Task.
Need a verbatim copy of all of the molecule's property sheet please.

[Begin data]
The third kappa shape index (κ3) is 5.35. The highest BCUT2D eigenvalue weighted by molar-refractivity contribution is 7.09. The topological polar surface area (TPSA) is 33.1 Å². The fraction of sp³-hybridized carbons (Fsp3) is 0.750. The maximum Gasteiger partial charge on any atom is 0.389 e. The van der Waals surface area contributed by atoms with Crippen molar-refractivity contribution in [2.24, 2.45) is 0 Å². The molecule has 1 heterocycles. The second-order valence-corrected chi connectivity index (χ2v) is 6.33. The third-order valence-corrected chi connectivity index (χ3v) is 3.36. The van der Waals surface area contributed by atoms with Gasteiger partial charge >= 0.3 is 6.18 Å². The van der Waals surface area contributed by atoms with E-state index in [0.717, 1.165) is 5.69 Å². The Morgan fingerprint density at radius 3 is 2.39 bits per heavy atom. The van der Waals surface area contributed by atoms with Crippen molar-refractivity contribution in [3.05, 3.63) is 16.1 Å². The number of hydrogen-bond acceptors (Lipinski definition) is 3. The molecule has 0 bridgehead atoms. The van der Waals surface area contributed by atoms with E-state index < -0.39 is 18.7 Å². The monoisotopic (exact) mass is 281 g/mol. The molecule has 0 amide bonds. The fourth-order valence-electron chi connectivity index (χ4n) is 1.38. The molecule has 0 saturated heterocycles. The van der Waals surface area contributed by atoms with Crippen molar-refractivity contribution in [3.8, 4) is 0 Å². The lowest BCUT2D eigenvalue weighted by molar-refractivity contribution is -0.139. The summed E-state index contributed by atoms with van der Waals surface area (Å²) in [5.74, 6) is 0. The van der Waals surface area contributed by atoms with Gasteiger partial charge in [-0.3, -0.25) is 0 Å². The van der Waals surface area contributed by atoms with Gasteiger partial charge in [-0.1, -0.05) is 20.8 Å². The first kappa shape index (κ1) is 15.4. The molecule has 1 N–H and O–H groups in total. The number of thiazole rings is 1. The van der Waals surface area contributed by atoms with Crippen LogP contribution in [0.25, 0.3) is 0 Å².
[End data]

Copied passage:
The third kappa shape index (κ3) is 5.35. The highest BCUT2D eigenvalue weighted by molar-refractivity contribution is 7.09. The topological polar surface area (TPSA) is 33.1 Å². The fraction of sp³-hybridized carbons (Fsp3) is 0.750. The maximum Gasteiger partial charge on any atom is 0.389 e. The van der Waals surface area contributed by atoms with Crippen molar-refractivity contribution in [2.24, 2.45) is 0 Å². The molecule has 1 heterocycles. The second-order valence-corrected chi connectivity index (χ2v) is 6.33. The third-order valence-corrected chi connectivity index (χ3v) is 3.36. The van der Waals surface area contributed by atoms with Gasteiger partial charge >= 0.3 is 6.18 Å². The van der Waals surface area contributed by atoms with E-state index in [0.717, 1.165) is 5.69 Å². The Morgan fingerprint density at radius 3 is 2.39 bits per heavy atom. The van der Waals surface area contributed by atoms with Crippen molar-refractivity contribution in [3.05, 3.63) is 16.1 Å². The number of hydrogen-bond acceptors (Lipinski definition) is 3. The molecule has 0 bridgehead atoms. The van der Waals surface area contributed by atoms with E-state index < -0.39 is 18.7 Å². The monoisotopic (exact) mass is 281 g/mol. The molecule has 0 amide bonds. The fourth-order valence-electron chi connectivity index (χ4n) is 1.38. The molecule has 0 saturated heterocycles. The van der Waals surface area contributed by atoms with Crippen molar-refractivity contribution in [3.8, 4) is 0 Å². The lowest BCUT2D eigenvalue weighted by molar-refractivity contribution is -0.139. The summed E-state index contributed by atoms with van der Waals surface area (Å²) in [5.74, 6) is 0. The van der Waals surface area contributed by atoms with Gasteiger partial charge in [-0.3, -0.25) is 0 Å². The van der Waals surface area contributed by atoms with Gasteiger partial charge in [-0.1, -0.05) is 20.8 Å². The first kappa shape index (κ1) is 15.4. The molecule has 1 N–H and O–H groups in total. The number of thiazole rings is 1. The van der Waals surface area contributed by atoms with Crippen LogP contribution in [0.25, 0.3) is 0 Å².